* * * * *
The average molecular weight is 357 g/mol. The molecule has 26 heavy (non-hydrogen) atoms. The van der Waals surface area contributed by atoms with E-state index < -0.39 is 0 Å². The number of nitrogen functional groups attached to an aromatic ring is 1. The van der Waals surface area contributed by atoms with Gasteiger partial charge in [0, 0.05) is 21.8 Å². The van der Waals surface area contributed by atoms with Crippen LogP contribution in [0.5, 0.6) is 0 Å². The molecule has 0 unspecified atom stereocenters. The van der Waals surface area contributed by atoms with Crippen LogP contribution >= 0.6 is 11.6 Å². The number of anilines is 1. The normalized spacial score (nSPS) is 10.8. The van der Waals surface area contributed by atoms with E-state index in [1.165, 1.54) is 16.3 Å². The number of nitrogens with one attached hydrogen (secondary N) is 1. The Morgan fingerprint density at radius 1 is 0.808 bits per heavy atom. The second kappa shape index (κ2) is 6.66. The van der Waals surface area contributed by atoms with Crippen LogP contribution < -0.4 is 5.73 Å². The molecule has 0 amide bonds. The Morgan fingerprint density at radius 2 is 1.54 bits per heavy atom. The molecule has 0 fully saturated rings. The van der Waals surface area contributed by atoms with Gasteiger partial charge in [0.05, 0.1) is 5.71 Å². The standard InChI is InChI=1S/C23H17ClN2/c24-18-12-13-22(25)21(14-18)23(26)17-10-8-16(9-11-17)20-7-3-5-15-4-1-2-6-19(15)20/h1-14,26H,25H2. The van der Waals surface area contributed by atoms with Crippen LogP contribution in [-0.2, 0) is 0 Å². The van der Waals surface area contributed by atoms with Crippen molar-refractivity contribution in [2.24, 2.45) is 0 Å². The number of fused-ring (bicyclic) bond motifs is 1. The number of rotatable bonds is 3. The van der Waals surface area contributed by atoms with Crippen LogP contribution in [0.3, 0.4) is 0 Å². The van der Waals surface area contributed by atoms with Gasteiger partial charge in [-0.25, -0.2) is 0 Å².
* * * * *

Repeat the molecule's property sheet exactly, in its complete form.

The average molecular weight is 357 g/mol. The molecule has 26 heavy (non-hydrogen) atoms. The van der Waals surface area contributed by atoms with E-state index < -0.39 is 0 Å². The number of nitrogen functional groups attached to an aromatic ring is 1. The van der Waals surface area contributed by atoms with Gasteiger partial charge in [0, 0.05) is 21.8 Å². The van der Waals surface area contributed by atoms with Crippen LogP contribution in [0.5, 0.6) is 0 Å². The molecule has 0 unspecified atom stereocenters. The van der Waals surface area contributed by atoms with Crippen LogP contribution >= 0.6 is 11.6 Å². The number of anilines is 1. The normalized spacial score (nSPS) is 10.8. The van der Waals surface area contributed by atoms with E-state index in [1.165, 1.54) is 16.3 Å². The number of nitrogens with one attached hydrogen (secondary N) is 1. The Morgan fingerprint density at radius 1 is 0.808 bits per heavy atom. The second kappa shape index (κ2) is 6.66. The van der Waals surface area contributed by atoms with Crippen LogP contribution < -0.4 is 5.73 Å². The molecule has 0 amide bonds. The Morgan fingerprint density at radius 2 is 1.54 bits per heavy atom. The molecule has 0 fully saturated rings. The van der Waals surface area contributed by atoms with Gasteiger partial charge in [0.05, 0.1) is 5.71 Å². The standard InChI is InChI=1S/C23H17ClN2/c24-18-12-13-22(25)21(14-18)23(26)17-10-8-16(9-11-17)20-7-3-5-15-4-1-2-6-19(15)20/h1-14,26H,25H2. The van der Waals surface area contributed by atoms with Crippen LogP contribution in [-0.2, 0) is 0 Å². The van der Waals surface area contributed by atoms with Crippen molar-refractivity contribution in [2.24, 2.45) is 0 Å². The number of fused-ring (bicyclic) bond motifs is 1. The number of rotatable bonds is 3. The van der Waals surface area contributed by atoms with Crippen LogP contribution in [0.3, 0.4) is 0 Å². The van der Waals surface area contributed by atoms with Gasteiger partial charge in [-0.25, -0.2) is 0 Å².